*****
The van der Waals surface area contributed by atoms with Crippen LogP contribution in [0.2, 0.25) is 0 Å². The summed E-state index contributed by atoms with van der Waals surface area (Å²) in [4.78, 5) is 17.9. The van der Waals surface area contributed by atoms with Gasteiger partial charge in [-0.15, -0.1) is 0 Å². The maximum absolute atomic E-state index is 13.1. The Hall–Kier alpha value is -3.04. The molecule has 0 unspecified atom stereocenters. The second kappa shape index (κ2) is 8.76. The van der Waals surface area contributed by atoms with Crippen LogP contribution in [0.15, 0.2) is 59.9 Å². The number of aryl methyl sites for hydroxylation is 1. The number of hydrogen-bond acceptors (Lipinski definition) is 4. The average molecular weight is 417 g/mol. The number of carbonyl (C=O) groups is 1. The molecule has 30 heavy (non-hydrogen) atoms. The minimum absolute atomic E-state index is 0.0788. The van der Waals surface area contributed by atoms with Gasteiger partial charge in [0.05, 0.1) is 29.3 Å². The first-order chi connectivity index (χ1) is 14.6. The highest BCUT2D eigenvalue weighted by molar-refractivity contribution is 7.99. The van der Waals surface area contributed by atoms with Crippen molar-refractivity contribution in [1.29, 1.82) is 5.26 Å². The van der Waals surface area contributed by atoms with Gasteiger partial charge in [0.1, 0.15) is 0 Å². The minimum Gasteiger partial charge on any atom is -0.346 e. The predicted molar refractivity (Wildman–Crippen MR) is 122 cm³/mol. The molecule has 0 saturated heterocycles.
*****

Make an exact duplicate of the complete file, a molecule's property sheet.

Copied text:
The van der Waals surface area contributed by atoms with Crippen LogP contribution in [0.2, 0.25) is 0 Å². The summed E-state index contributed by atoms with van der Waals surface area (Å²) in [4.78, 5) is 17.9. The van der Waals surface area contributed by atoms with Gasteiger partial charge in [-0.15, -0.1) is 0 Å². The maximum absolute atomic E-state index is 13.1. The Hall–Kier alpha value is -3.04. The molecule has 0 unspecified atom stereocenters. The second kappa shape index (κ2) is 8.76. The van der Waals surface area contributed by atoms with Crippen LogP contribution in [0.15, 0.2) is 59.9 Å². The number of aryl methyl sites for hydroxylation is 1. The number of hydrogen-bond acceptors (Lipinski definition) is 4. The average molecular weight is 417 g/mol. The number of carbonyl (C=O) groups is 1. The molecule has 30 heavy (non-hydrogen) atoms. The minimum absolute atomic E-state index is 0.0788. The van der Waals surface area contributed by atoms with Gasteiger partial charge in [0.05, 0.1) is 29.3 Å². The first-order chi connectivity index (χ1) is 14.6. The highest BCUT2D eigenvalue weighted by molar-refractivity contribution is 7.99. The van der Waals surface area contributed by atoms with Crippen molar-refractivity contribution in [1.29, 1.82) is 5.26 Å². The van der Waals surface area contributed by atoms with Gasteiger partial charge in [0.1, 0.15) is 0 Å². The minimum Gasteiger partial charge on any atom is -0.346 e. The predicted molar refractivity (Wildman–Crippen MR) is 122 cm³/mol. The molecule has 0 saturated heterocycles.